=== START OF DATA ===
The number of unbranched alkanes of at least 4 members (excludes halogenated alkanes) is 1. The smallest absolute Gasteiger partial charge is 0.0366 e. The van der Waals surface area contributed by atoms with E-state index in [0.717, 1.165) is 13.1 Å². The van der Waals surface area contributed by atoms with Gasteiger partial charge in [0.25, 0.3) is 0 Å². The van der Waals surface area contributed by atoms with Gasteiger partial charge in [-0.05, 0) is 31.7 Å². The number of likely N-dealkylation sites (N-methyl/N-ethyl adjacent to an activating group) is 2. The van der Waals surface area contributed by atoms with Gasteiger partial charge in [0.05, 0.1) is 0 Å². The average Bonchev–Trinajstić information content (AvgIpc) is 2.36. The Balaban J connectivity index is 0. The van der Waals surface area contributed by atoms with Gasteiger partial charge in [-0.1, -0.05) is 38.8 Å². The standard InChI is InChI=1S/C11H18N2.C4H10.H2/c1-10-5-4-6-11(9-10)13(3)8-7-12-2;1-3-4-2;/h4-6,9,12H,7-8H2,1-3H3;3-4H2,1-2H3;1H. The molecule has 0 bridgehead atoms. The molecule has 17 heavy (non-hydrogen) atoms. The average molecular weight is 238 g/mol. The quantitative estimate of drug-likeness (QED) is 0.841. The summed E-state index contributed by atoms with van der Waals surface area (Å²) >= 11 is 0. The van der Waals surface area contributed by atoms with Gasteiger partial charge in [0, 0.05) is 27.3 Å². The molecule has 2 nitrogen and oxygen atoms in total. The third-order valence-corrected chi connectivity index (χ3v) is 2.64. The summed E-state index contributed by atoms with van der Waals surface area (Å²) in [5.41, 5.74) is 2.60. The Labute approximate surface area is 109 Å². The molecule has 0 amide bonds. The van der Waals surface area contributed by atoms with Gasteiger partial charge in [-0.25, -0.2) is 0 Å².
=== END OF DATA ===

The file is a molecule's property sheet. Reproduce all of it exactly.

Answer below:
The number of unbranched alkanes of at least 4 members (excludes halogenated alkanes) is 1. The smallest absolute Gasteiger partial charge is 0.0366 e. The van der Waals surface area contributed by atoms with E-state index in [0.717, 1.165) is 13.1 Å². The van der Waals surface area contributed by atoms with Gasteiger partial charge in [0.25, 0.3) is 0 Å². The van der Waals surface area contributed by atoms with Gasteiger partial charge in [-0.05, 0) is 31.7 Å². The number of likely N-dealkylation sites (N-methyl/N-ethyl adjacent to an activating group) is 2. The van der Waals surface area contributed by atoms with Gasteiger partial charge in [0.05, 0.1) is 0 Å². The average Bonchev–Trinajstić information content (AvgIpc) is 2.36. The Balaban J connectivity index is 0. The van der Waals surface area contributed by atoms with Gasteiger partial charge in [-0.1, -0.05) is 38.8 Å². The standard InChI is InChI=1S/C11H18N2.C4H10.H2/c1-10-5-4-6-11(9-10)13(3)8-7-12-2;1-3-4-2;/h4-6,9,12H,7-8H2,1-3H3;3-4H2,1-2H3;1H. The molecule has 0 bridgehead atoms. The molecule has 17 heavy (non-hydrogen) atoms. The average molecular weight is 238 g/mol. The quantitative estimate of drug-likeness (QED) is 0.841. The summed E-state index contributed by atoms with van der Waals surface area (Å²) >= 11 is 0. The van der Waals surface area contributed by atoms with Gasteiger partial charge in [0, 0.05) is 27.3 Å². The molecule has 2 nitrogen and oxygen atoms in total. The third-order valence-corrected chi connectivity index (χ3v) is 2.64. The summed E-state index contributed by atoms with van der Waals surface area (Å²) in [5.41, 5.74) is 2.60. The Labute approximate surface area is 109 Å². The molecule has 0 amide bonds. The van der Waals surface area contributed by atoms with Gasteiger partial charge in [-0.25, -0.2) is 0 Å².